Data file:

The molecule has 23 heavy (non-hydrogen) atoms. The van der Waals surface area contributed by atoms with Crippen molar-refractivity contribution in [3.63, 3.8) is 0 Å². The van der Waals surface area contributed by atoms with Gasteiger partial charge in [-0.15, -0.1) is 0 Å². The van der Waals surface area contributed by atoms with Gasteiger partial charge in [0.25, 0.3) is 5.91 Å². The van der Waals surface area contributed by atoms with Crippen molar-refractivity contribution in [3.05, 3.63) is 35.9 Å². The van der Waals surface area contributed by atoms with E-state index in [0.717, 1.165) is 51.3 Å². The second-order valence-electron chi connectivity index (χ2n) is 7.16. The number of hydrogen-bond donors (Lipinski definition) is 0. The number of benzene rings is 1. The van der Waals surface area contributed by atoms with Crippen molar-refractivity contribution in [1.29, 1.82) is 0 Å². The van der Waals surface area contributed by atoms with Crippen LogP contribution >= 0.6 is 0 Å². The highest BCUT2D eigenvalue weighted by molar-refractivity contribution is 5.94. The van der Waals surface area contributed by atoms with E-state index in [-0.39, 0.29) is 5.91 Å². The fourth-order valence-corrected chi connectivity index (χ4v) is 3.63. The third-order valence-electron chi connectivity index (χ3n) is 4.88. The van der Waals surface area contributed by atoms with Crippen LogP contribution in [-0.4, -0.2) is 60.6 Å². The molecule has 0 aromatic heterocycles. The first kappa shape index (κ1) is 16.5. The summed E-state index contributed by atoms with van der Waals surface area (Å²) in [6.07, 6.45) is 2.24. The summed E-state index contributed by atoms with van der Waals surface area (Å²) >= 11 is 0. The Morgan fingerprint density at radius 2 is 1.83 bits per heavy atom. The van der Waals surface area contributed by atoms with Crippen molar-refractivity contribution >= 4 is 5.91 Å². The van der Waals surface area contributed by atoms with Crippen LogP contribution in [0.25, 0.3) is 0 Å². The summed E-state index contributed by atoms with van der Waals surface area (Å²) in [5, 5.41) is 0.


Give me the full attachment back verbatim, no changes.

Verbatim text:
The molecule has 23 heavy (non-hydrogen) atoms. The van der Waals surface area contributed by atoms with Crippen molar-refractivity contribution in [3.63, 3.8) is 0 Å². The van der Waals surface area contributed by atoms with Gasteiger partial charge in [-0.15, -0.1) is 0 Å². The van der Waals surface area contributed by atoms with Gasteiger partial charge in [0.25, 0.3) is 5.91 Å². The van der Waals surface area contributed by atoms with Crippen molar-refractivity contribution in [3.05, 3.63) is 35.9 Å². The van der Waals surface area contributed by atoms with E-state index in [0.717, 1.165) is 51.3 Å². The second-order valence-electron chi connectivity index (χ2n) is 7.16. The number of hydrogen-bond donors (Lipinski definition) is 0. The number of benzene rings is 1. The van der Waals surface area contributed by atoms with Crippen molar-refractivity contribution in [1.29, 1.82) is 0 Å². The van der Waals surface area contributed by atoms with Crippen LogP contribution >= 0.6 is 0 Å². The highest BCUT2D eigenvalue weighted by molar-refractivity contribution is 5.94. The van der Waals surface area contributed by atoms with E-state index in [-0.39, 0.29) is 5.91 Å². The fourth-order valence-corrected chi connectivity index (χ4v) is 3.63. The third-order valence-electron chi connectivity index (χ3n) is 4.88. The van der Waals surface area contributed by atoms with Crippen LogP contribution in [-0.4, -0.2) is 60.6 Å². The molecule has 0 aromatic heterocycles. The first kappa shape index (κ1) is 16.5. The summed E-state index contributed by atoms with van der Waals surface area (Å²) in [6.07, 6.45) is 2.24. The summed E-state index contributed by atoms with van der Waals surface area (Å²) >= 11 is 0. The Morgan fingerprint density at radius 2 is 1.83 bits per heavy atom. The van der Waals surface area contributed by atoms with Crippen molar-refractivity contribution >= 4 is 5.91 Å². The van der Waals surface area contributed by atoms with Crippen LogP contribution in [0.25, 0.3) is 0 Å². The summed E-state index contributed by atoms with van der Waals surface area (Å²) in [5, 5.41) is 0.